This section is from the book "A Practitioner's Handbook Of Materia Medica And Therapeutics", by Thos. S. Blair. Also available from Amazon: A Practitioner's handbook of Materia Medica and Therapeutics.
Iris Versicolor, Blue Flag. In large doses a reliable preparation of iris containing the unchanged oleoresin is purgative, cholagogue, and diuretic, but large doses are irritant and should not be long used except in intractable diseases of the liver. Give 10 to 15 I. doses of ec. tr., as the fluidextract is seldom active. The trouble with this drug is that its oleoresin is gradually replaced with red tannates during growth. This is particularly the case with all southern-grown iris. The eclectics value this drug very highly and take the utmost care in its manipulation, whereas it has been dropped from the U. S. P., since the official preparations failed to give results.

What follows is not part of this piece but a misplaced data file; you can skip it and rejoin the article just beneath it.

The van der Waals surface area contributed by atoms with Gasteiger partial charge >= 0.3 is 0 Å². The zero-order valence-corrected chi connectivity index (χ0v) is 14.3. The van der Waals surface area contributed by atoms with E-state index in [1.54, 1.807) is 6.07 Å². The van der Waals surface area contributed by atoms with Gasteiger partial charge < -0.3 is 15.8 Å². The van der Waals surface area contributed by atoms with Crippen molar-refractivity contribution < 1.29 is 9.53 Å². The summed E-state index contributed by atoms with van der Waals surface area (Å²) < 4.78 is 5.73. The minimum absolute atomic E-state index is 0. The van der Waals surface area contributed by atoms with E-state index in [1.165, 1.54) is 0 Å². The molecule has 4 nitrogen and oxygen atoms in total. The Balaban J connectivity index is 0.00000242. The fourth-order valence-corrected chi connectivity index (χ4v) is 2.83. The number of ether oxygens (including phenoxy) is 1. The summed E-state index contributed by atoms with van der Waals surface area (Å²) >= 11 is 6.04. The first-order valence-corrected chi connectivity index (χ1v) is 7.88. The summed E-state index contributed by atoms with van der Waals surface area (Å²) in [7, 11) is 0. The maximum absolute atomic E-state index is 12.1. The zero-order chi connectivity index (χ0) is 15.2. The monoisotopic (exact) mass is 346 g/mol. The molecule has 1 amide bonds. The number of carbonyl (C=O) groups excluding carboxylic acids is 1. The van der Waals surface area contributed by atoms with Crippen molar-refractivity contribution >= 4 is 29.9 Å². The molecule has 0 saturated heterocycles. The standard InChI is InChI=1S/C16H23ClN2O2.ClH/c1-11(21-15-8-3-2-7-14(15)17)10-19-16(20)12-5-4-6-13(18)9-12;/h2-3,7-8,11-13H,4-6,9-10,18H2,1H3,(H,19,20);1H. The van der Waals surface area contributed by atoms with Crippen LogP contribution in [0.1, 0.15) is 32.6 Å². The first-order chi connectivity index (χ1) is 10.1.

In small doses it is a highly useful remedy, being markedly alterative and directly stimulant to the entire glandular system, but more particularly influencing the pancreas and the intestinal glands. It promotes retrograde tissue metamorphosis. It is indicated in deficient elimination from the skin and kidneys accompanied by jaundice and clay-colored stools, in irritable conditions of the gastro-enteric mucous membranes occasioned by altered or morbid secretion and by inaction of glandular tissues. The oleoresin in I or 2 gr. doses is valuable in chronic and malarial jaundice, but in most of the indications for small doses of iris a fluid preparation is preferable. Iris is peculiarly effective in sick headache and cholera morbus, nausea, pyrosis, and gastralgia. One or 2 I. doses of ec. tr. every hour suffice in these indications, and some cases do well upon even smaller doses. As an alterative, in 3 to 5 I. doses, it is effective in many glandular enlargements and in pustular and chronic skin diseases. The dose may be run up to 10 I., especially in the treatment of syphilis marked by glandular inactivity, but do not begin with such large doses. There is no reason why a reliable fluidextract of this drug cannot be made, and doubtless some makes are reliable. The U. S. P. revisers made a distinct mistake in dropping it from the eighth revision. The homeopaths claim that dilutions of this drug are effective in a host of subjective phenomena that proper analysis resolves into physiologic indications similar to those stated above. Their lower triturations of Irisin are effective, and are used by them in gonorrheal rheumatism as well as in digestive disturbances.